Supreme Court backs law firm in breach of trust dispute

Print This Post

6 November 2014


Supreme Court

Lord Toulson: An award reflecting “neither loss caused not profit gained” would be penal

The Supreme Court has backed a law firm’s arguments that, following a breach of trust, it should have to pay in damages only the amount which the lender involved would have lost if the breach had not occurred.

AIB Bank (UK) plc claimed that Mark Redler & Co should pay £2.5m in damages, excluding interest – the full amount of its loan less the amount actually recovered from the sale of the property involved.

Giving the leading judgment at the Supreme Court, Lord Toulson said the law firm argued that its liability should be limited to the extent of the loss “by comparison with its position if the solicitors had done as they should”, which amounted to around £274,000 plus interest.

Lord Toulson said: “Placing the beneficiary in the same position as he would have been in but for the breach may involve restoring the value of something lost by the breach or making good financial damage caused by the breach.

“But a monetary award which reflected neither loss caused nor profit gained by the wrongdoer would be penal.”

The court heard in AIB Group (UK) plc v Mark Redler & Co Solicitors [2014] UKSC 58 that Mr and Mrs Sondhi applied to borrow £3.3m from AIB, to be secured by a first legal charge over their home, valued at £4.25m.

The property was already subject to a first legal charge in favour of Barclays Bank, which secured borrowings on two different accounts amounting to around £1.5m.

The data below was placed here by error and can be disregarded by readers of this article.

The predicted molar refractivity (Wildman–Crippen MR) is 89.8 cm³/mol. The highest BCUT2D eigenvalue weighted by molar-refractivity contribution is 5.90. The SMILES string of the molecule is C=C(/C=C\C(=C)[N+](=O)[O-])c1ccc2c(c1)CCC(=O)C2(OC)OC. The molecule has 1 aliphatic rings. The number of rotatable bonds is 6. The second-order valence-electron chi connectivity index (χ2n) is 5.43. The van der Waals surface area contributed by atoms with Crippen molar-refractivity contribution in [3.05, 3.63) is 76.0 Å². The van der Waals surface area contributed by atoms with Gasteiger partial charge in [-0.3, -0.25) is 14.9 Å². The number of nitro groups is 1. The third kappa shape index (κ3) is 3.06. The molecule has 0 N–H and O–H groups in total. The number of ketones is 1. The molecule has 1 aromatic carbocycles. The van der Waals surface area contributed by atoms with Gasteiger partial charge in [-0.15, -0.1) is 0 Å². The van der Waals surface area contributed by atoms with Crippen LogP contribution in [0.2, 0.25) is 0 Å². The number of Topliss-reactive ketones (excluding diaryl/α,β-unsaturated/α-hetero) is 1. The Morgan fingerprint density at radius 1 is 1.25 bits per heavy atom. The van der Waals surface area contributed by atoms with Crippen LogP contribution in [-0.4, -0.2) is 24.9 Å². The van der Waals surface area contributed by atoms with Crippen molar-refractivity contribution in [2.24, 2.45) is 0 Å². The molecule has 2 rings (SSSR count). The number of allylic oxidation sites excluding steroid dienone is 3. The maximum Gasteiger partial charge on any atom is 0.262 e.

“The solicitors were given a redemption figure for one of the two Barclays accounts which they mistakenly took to be the total figure,” Lord Toulson said. “They were at fault because they should have realised from the information supplied by Barclays that the figure related only to one account.”

Lord Toulson said the law firm paid Barclays the figure which they “wrongly believed” was the total necessary to redeem the mortgage and remitted the balance of the £3.3m less expenses to the borrowers.

The property was later sold by Barclays, following a repossession, for £1.2m, of which AIB received around £868,000. Lord Toulson said that if the firm had paid Barclays the full amount required to redeem the mortgage, AIB would have had security for “an extra £300,000 or thereabouts of its loan”.

He concluded: “Equitable compensation and common law damages are remedies based on separate legal obligations. What has to be identified in each case is the content of any relevant obligation and the consequences of its breach.

“On the facts of the present case, the cost of restoring what the bank lost as a result of the solicitors’ breach of trust comes to the same as the loss caused by the solicitors’ breach of contract and negligence.”

Lord Toulson dismissed AIB’s appeal. Lord Reed agreed, for his own reasons. Lord Neuberger, Lady Hale and Lord Wilson agreed with both judgments.

 

Tags: , , ,



Leave a comment

* Denotes required field

All comments will be moderated before posting. Please see our Terms and Conditions

Legal Futures Blog

Inbound marketing for law firms – For those about to flock

Chris Davidson Moore LT

Written in honour of Malcolm Young, recently deceased founding member of AC/DC, there are nine references to AC/DC songs throughout this article. We will send a £20 iTunes voucher to the first person who gets in touch to tell us what they are. The forces that are driving change in the legal profession are wide and varied. The ability of law firms and individual solicitors to respond positively and innovatively to these challenges will determine who survives and prospers. Competition for new business is fierce, a dog eat dog world, one might say. Which brings us to AC/CD. Not my favourite rock band, but an acronym for Attract, Convert, Close and Delight – the four pillars of inbound marketing.

December 13th, 2017